Helping a rescue pet with challenges
By Lara Shannon. Certified dog trainer and behaviourist, and PETstock Ambassador.
Having long been an animal adoption advocate, when my two dogs, Darcy and Vindi, came into my life I knew they needed a loving home.
Darcy came to me four years ago, while Vindi is a recent addition to the family. When I first met Vindi at eight months old, he wasn’t well socialised with people or dogs, meaning he was extremely reactive to both.
Vindi had an anxious disposition and hadn’t been exposed to positive situations or environments as a puppy during the critical period of development. Fast forward six months, Vindi is now a permanent part of our family and his anxiety has (almost) disappeared!
Working on his reactivity has been a constant part of our training. Like many other foster pets or dogs for adoption, Vindi’s experiences as a puppy and lack of socialisation has formed negative associations that are difficult to overcome.
If you’re struggling with your own dog’s reactivity and feel frustrated, know that even as a dog trainer and behaviourist I still have those days myself! It can be difficult to desensitise a dog to their ‘triggers’ and it requires a lot of understanding, patience, consistency and commitment.
Even after working on Vindi’s reactivity, he can still demonstrate aggressive behaviours when exposed too closely to a ‘trigger’. For most dogs, particularly rescue dogs, this reaction is known as fear-based aggression.
As a result, Vindi throws his weight around when he comes across a puppy or submissive dog. To strengthen Vindi’s response in these situations, I try to keep him away from them or work at desensitising him by creating positive association.
Tips for overcoming dog-to-dog reactivity
In the case of dog–to–dog reactivity, it is good to use ‘distance’ as the functional reward. To do this you need to find the distance from their ‘trigger’ where they aren’t pushed past their threshold.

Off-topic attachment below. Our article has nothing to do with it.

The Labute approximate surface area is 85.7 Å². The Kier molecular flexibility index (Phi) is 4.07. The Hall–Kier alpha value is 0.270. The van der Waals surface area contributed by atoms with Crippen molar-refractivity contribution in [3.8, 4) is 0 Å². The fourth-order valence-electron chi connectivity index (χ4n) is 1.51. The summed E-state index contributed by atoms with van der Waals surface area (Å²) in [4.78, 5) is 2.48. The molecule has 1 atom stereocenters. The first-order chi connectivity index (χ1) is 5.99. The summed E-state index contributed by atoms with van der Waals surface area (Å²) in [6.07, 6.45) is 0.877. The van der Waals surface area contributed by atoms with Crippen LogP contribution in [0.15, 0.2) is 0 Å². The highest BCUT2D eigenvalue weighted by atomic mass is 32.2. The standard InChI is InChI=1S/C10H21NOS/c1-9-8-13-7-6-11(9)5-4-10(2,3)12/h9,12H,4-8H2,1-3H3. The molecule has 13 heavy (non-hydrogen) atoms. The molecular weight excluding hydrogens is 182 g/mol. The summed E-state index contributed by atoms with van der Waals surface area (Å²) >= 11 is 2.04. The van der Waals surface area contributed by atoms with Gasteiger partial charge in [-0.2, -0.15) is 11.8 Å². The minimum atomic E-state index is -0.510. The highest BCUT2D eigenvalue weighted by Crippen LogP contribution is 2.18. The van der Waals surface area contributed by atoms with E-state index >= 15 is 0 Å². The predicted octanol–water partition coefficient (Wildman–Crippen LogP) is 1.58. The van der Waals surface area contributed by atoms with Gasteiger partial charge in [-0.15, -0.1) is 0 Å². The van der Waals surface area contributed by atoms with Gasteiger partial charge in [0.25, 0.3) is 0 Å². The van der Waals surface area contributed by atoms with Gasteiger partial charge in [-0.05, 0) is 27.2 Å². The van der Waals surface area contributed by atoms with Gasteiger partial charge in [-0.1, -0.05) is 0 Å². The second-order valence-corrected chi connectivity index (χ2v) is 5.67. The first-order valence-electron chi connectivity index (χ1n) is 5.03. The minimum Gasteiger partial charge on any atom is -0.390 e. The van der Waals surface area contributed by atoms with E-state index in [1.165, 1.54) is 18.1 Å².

For example, if you are walking your dog on a loose lead and they see another dog – even if they start to lean forward, stare at the other dog, stiff, tense or their ears prick up – quickly get their attention with a sound or command such as ‘sit’.
Once they turn around to look at you or sit, you would then ‘mark’ that desired response with ‘yes’, ‘clicker’ or ‘good dog’ – whatever you have conditioned them to indicate they have done the right action. If done this has been done properly there should be no dog-to-dog reactivity and over time you work to reduce the distance. However, it is important that you get experienced help with this.
When you see others approaching in the distance, ensure you keep calm and provide good leadership. Panicking or picking them up will reinforce their fear. Jerking on the lead or yelling at them will increase negative association.
When you see the ‘trigger’ approach quickly, cross the road and reward calm behaviour. This is also important to remember if your dog is very timid. Whenever your dog becomes frightened, try not to reinforce it.
Whatever the situation, avoid making a fuss or actively soothing them with sympathetic sounds hugs or pats and instead stay relaxed and calmly keep them moving.
Rewarding calm behaviour in the face of adversity is what you want to be reinforcing. Never use punishment as it can make them more anxious, especially when it comes to a foster dog whose background can be unknown.
Here are some important things to remember:
- Be clear and consistent with what you want from them
- Don’t give up too early – be patient, use repetition and create positive associations with new experiences and triggers
- Avoid reinforcing anxiety or rewarding poor behaviour
- Create a calm, loving environment to help them build their confidence with othe
Adopting or fostering a pet is a rewarding and life changing experience. To see a once anxious, reactive or timid pet become a calm, loving and playful companion makes any challenge all the more worthwhile.